#7 Accessibility of Excel (MS Office) documents
Note 24-2-2014: Today I added part 2 of this post, and when you read this, you ´ll understand why I changed the orignal title of this post ('Calendar 2014 v6 Accessible version') to: Accessibility of Excel (MS Office) documents'
Part 1/2 (21-1-2014)
Check for Issues > Check Accessibility), result:
No accessibility issues found. People with disabilities should not have difficulty reading this document
So 'accessible' software is software which can be used (also) by peope with a disability, e.g. a visual disability. For more information, see:
To make this Excel 'accesible', I had e.g. to split merged cells (to single cells) and add a description to hyperlinks and pictures.
'Accessible software' (websites) is the specialty of the company I work for in Spain, Technosite, a member of ONCE, a foundation dedicated to the integration of disabled people in society, so that e.g. a blind person can have a job as a computer-programmer (I worked with one once in a project, I was really impressed). For more information, see:
Part 2/2 (24-2-2014)
Maybe my Excel with the 2014-calendar in part 1 of this post is not the best example to demonstrate the subject of this post: 'accessibility of Excel (MS Office) documents', because normally a year-calendar is something that you print and stick on a wall, while 'accessibility' refers to electronic documents accessible for people with a visual handicap, e.g. blind persons. So to demonstrate 'accessibility' in a better way, I´ll use in part 2 of this post another Excel-document I made (see download-mirror #2), which has a table of the ranking of the top 6 skaters in the 5km speed skating competition in the Olympic Games in Sochi and a bar-chart based on this table, see fig.1. As fig.1 shows (see the warning-messages in the right-part of the screen: 'Alternative text is missing for image..'), this document does not pass the test of the 'Accessibility Checker' (availaible since MS Office 2010), because it has some images without alternative text (the flags). So I decided to make a new, 'accessible', version of this Excel, see fig.2, where the right-part of the screen now shows this (OK-)message:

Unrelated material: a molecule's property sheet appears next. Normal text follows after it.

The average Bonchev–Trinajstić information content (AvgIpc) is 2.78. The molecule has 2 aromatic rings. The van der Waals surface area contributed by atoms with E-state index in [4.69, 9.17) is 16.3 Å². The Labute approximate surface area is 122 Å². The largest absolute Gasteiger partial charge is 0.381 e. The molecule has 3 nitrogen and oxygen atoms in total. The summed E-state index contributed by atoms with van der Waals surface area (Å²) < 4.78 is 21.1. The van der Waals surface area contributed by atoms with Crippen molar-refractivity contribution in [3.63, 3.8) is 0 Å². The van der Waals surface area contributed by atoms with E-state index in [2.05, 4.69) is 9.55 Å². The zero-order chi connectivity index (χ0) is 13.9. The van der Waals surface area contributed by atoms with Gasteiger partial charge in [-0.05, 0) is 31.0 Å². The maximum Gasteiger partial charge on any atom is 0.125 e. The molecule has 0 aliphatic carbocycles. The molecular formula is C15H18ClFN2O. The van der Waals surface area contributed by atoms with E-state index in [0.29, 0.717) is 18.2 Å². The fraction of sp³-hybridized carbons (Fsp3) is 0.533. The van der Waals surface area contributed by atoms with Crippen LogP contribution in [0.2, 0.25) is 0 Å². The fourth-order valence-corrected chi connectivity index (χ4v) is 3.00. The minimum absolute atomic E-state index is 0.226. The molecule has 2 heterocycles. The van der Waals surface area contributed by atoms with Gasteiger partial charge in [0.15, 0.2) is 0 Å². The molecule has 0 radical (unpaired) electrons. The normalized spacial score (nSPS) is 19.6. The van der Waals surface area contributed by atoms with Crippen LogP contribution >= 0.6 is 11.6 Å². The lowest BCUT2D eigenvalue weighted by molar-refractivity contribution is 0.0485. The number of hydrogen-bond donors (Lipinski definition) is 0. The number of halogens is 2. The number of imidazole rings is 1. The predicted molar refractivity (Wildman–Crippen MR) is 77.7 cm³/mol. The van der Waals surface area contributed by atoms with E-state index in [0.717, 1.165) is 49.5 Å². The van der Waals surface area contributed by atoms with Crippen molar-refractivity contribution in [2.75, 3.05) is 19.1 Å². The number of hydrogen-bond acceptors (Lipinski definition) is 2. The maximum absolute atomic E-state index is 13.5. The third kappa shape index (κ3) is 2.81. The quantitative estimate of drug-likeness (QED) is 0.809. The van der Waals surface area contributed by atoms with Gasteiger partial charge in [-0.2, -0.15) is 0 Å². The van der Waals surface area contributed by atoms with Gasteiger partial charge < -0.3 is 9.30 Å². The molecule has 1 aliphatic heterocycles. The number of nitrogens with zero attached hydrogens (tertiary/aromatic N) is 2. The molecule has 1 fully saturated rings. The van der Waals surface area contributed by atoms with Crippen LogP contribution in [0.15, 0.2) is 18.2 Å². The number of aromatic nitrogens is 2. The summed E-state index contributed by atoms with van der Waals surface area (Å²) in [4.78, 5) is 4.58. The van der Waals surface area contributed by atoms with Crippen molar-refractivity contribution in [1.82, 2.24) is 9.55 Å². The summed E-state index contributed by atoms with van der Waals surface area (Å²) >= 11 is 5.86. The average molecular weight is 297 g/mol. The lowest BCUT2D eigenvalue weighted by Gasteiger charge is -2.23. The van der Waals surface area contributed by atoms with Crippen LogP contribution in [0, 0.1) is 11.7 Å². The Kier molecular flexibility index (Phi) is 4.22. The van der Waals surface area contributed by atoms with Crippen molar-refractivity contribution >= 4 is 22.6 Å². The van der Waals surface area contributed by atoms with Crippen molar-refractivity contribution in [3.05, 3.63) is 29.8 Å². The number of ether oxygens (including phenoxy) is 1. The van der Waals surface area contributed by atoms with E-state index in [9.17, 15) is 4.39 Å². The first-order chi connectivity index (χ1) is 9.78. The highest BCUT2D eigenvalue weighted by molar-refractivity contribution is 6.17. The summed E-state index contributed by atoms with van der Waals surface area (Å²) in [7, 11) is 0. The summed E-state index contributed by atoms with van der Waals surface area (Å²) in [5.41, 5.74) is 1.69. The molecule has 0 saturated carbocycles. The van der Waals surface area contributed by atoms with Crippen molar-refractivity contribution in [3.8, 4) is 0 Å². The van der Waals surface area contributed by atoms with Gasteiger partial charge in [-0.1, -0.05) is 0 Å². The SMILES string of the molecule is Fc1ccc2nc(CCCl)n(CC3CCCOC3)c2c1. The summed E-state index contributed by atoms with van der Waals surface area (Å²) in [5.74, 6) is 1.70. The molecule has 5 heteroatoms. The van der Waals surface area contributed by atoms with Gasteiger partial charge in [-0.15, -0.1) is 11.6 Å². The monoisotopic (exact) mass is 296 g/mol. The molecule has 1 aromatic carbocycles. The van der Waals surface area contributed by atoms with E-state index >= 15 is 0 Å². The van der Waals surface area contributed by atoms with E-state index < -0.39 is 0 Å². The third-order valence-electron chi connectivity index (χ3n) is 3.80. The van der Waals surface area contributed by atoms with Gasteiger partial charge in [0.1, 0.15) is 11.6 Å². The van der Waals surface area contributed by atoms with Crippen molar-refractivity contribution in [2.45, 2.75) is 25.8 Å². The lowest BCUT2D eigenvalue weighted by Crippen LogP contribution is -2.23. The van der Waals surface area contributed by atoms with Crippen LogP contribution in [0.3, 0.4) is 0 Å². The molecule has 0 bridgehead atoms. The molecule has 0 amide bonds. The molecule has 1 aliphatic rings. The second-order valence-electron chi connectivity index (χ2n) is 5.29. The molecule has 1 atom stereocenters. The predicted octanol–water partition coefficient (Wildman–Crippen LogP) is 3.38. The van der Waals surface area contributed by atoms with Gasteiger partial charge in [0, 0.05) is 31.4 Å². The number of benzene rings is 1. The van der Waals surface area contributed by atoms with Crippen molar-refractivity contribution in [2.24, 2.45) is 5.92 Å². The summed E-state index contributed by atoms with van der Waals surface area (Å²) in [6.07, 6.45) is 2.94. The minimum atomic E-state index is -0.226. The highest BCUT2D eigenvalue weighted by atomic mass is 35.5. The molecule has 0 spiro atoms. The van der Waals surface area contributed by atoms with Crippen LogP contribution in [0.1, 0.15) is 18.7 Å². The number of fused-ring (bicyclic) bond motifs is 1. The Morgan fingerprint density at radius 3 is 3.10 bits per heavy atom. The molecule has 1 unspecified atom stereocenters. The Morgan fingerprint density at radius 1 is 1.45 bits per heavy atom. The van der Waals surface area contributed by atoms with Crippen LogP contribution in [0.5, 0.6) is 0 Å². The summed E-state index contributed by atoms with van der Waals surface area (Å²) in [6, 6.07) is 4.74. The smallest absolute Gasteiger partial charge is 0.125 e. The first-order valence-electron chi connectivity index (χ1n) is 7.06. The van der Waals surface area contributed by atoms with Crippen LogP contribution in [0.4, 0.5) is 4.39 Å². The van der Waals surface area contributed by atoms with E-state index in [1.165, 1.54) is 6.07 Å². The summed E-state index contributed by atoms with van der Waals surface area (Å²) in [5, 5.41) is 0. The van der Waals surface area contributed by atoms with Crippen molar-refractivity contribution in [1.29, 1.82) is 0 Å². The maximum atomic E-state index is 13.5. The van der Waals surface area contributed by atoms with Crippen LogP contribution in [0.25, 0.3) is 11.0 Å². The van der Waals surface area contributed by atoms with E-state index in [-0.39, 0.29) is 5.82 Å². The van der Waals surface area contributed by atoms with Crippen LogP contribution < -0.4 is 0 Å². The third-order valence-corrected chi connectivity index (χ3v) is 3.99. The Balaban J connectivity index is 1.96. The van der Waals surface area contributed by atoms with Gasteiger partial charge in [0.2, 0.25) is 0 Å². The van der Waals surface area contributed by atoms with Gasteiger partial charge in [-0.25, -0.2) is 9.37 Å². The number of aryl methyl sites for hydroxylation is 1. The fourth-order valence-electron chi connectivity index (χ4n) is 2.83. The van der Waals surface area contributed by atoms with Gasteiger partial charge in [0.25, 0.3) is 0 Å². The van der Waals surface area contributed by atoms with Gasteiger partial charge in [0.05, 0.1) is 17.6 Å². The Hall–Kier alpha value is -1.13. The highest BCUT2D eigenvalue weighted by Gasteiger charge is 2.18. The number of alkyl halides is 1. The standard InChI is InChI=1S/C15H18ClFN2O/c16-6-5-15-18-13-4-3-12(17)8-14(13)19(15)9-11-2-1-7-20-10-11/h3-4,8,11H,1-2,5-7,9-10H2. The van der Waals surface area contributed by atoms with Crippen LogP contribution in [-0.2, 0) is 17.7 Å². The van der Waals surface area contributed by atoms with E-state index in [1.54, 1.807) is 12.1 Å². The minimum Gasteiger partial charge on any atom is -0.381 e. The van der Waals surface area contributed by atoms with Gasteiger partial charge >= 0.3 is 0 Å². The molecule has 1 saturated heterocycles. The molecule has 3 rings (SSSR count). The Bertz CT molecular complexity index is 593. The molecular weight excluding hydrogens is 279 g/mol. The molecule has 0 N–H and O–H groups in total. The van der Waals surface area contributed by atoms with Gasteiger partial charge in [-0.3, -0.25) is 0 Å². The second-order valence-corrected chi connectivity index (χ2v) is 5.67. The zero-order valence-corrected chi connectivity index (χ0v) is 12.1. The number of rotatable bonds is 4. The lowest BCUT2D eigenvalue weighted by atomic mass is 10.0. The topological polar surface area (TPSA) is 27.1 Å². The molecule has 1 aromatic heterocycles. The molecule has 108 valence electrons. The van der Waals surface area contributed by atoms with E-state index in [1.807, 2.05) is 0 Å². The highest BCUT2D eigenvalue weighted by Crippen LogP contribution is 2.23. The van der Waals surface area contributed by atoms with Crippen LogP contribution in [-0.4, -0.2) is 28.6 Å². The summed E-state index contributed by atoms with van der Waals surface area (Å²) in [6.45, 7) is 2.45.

"No accessibility issues found. People with disabilities should not have difficulty reading this document".
So to make the Excel accessible, I deleted the flag-column because this column is not really necessary
(the table has a column 'Country').
I read somewhere this accessibilty guideline:
"In Excel, you should not mix visual elements (e.g. charts) with text elements (e.g. table), but separate them, so put the chart in another worksheet than the table because it causes problems for screen-reader software like Jaws. "
NB: Jaws can produce output both in audio (reads aloud the text on the PC-screen) or in Braille, for Braille-output devices, for more details, see:
So that´s why I deleted the flag-icons from the Ranking-table. And I also deleted the other visual objects (e.g. logos Sochi and skating) which are nice (for a non-blind person), but not really necesary. The only visual element which I didn´t delete is the chart, which is usefull because a non-blind person can see in a chart easier/faster then in a table data like the differences in the finishing-times. And I did not put the chart in another worksheet then the table because this Excel is also designed to be printed on 1 A4. And to prevent problems for Jaws, I separated table and chart with a row with the text 'Visual Objects (Charts) below'. And I included an 'alternative text' to the chart. Alternative text, also known as 'alt text 'or 'Alt Text', appears when you move your pointer over a picture or object, and helps people that use screen readers to understand the content of images in your file.
If you compare fig.1 and 2, it is clear that for a non-blind person fig.1 is more 'visually attractive'
and I think this is the main goal of most companies, create documents which look nice and they don´t look at the accessiblity-aspect. But administrations in the US must: Section 508 of the United States Rehabilitation Act of 1973 requires Federal agencies’ to make all of their electronic and information technology accessible.
I don´t know if in other countries administrations also have the obligation to produce accessible documents
but I suppose they have, they should.
For more information about Accessibility Features in Microsoft Office 2010, see:
And if you want to create accessible Excel-templates (xltx), so to make it easier for others
to create accessible Excel-documents by using your templates, here you can find some guidelines:
And for normal Excel-documents (xlsx), see:
Fig.1: v1: Non-Accessible version
fig.2: v2: Accessible version
Part 1: Calendar
Part 2: Ranking Skating
Part 1: Calendar
Part 2: Ranking Skating
- PDF-format (zip with 7 PDF´s, one for each language):